Researchers have found further troubling evidence that cognitive damage from white matter disease is more widespread than first thought. A comprehensive meta-analysis of twenty seven published studies comparing healthy older adults to those who have cognitive impairment due to white matter disease has revealed that the disease can sabotage several cognitive areas.
Led by the Rotman Research Institute at Baycrest Health Sciences in Toronto, in collaboration with the University of Toronto Scarborough, the findings are published online today in the British Journal of Neuropsychology, ahead of print publication.
“A central characteristic of white matter disease is impairment of executive functions and speed of thinking, but there’s long been suspicion in the scientific and clinical communities that the disease impairs a broader range of cognitive areas,” said the study’s lead author, Brandon P. Vasquez, a PhD candidate with Baycrest’s Rotman Research Institute and the Department of Psychology at the University of Toronto.
“Our findings add to a growing body of evidence that white matter disease is a discreet saboteur in the brain, impacting a large number of cognitive functions.”
Unlike Alzheimer’s disease which shrinks the hippocampus causing progressive memory loss, white matter disease is a more diffuse mind-robbing condition that targets small blood vessels deep within the brain’s white matter. The disease hardens the tiny arteries, gradually restricting nutrients to white matter — the connections between brain regions involved in executive abilities such as planning, organizing, problem-solving, and attention. The disease increases a person’s risk of having a stroke, or even developing a full-blown dementia such as vascular dementia or Alzheimer’s disease.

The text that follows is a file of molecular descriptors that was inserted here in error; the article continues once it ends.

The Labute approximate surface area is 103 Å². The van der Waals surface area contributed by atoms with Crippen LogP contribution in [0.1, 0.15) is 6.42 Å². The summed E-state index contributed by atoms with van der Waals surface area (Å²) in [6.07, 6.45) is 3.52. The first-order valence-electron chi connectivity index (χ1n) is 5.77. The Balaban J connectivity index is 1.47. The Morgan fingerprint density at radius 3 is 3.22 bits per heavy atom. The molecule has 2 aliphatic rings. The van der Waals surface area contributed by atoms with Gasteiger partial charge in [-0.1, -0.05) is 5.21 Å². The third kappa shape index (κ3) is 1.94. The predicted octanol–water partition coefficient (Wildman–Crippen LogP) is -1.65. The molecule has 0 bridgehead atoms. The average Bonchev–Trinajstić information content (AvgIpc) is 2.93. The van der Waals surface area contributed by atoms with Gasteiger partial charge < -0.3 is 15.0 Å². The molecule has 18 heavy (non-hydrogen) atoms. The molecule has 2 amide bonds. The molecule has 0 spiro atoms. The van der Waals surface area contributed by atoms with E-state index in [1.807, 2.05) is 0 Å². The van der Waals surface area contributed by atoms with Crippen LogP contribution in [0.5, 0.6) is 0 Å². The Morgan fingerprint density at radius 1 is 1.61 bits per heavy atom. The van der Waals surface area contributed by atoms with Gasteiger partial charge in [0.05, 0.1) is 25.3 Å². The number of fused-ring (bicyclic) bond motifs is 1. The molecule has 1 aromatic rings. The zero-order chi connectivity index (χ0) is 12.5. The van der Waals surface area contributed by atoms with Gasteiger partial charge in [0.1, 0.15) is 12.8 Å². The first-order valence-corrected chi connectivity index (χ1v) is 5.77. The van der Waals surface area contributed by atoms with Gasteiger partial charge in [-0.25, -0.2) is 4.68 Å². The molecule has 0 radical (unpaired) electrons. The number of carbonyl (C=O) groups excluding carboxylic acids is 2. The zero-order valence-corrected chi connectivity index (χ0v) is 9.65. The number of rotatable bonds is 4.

Vasquez and University of Toronto Scarborough research colleague, Dr. Konstantine Zakzanis, reviewed the cognitive performance scores of 2,544 individuals across twenty seven published studies. Of this total group of adults, 794 had a clinical diagnosis of cognitive impairment due to a vascular cause (white matter disease) but not serious enough to compromise their ability to function in their daily lives (no dementia). The other 1,750 were healthy controls.
Compared to healthy subjects, the patients with vascular cognitive impairment showed significant deficits in all eight cognitive domains examined, including executive functioning, thinking speed, general functioning, language, immediate memory, delayed memory, working memory and visuo-spatial construction. Thinking speed showed the greatest impairment, followed by immediate and delayed memory, while working memory and visuo-spatial abilities were the least affected.
It is estimated that 5 per cent of Canadian adults aged 65-and-older have vascular cognitive impairment (Rockwood et al. 2000), with white matter disease likely contributing in the majority of cases. The disease is thought to be linked to hypertension, high cholesterol, poorly-managed diabetes, an unhealthy diet, lack of exercise, and smoking.
“White matter disease is a covert operator. It can slowly strangle the brain’s connecting pathways over time,” said Vasquez. “Many people may have white matter lesions and not even know that they do or that they should seek clinical testing
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